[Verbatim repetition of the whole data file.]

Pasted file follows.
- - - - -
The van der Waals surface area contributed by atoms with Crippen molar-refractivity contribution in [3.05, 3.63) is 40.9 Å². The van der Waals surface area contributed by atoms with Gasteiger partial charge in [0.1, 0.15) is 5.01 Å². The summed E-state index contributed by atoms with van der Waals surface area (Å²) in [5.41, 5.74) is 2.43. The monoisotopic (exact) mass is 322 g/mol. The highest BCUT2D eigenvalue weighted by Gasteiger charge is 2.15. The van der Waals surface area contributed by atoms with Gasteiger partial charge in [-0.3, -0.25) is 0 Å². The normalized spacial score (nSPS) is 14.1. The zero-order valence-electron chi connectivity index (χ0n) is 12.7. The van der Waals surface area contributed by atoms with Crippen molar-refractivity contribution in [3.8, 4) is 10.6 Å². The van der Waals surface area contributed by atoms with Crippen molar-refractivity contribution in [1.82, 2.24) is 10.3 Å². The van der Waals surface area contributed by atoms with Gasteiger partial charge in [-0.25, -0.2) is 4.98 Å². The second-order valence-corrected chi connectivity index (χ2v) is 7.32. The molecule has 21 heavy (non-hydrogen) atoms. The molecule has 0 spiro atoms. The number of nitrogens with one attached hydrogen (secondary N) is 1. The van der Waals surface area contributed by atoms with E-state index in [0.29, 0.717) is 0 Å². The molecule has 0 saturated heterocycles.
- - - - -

The van der Waals surface area contributed by atoms with Crippen molar-refractivity contribution in [3.05, 3.63) is 40.9 Å². The van der Waals surface area contributed by atoms with Gasteiger partial charge in [0.1, 0.15) is 5.01 Å². The summed E-state index contributed by atoms with van der Waals surface area (Å²) in [5.41, 5.74) is 2.43. The monoisotopic (exact) mass is 322 g/mol. The highest BCUT2D eigenvalue weighted by Gasteiger charge is 2.15. The van der Waals surface area contributed by atoms with Gasteiger partial charge in [-0.3, -0.25) is 0 Å². The normalized spacial score (nSPS) is 14.1. The zero-order valence-electron chi connectivity index (χ0n) is 12.7. The van der Waals surface area contributed by atoms with Crippen molar-refractivity contribution in [3.8, 4) is 10.6 Å². The van der Waals surface area contributed by atoms with Crippen molar-refractivity contribution in [1.82, 2.24) is 10.3 Å². The van der Waals surface area contributed by atoms with Gasteiger partial charge in [-0.25, -0.2) is 4.98 Å². The second-order valence-corrected chi connectivity index (χ2v) is 7.32. The molecule has 21 heavy (non-hydrogen) atoms. The molecule has 0 spiro atoms. The number of nitrogens with one attached hydrogen (secondary N) is 1. The van der Waals surface area contributed by atoms with E-state index in [0.29, 0.717) is 0 Å². The molecule has 0 saturated heterocycles.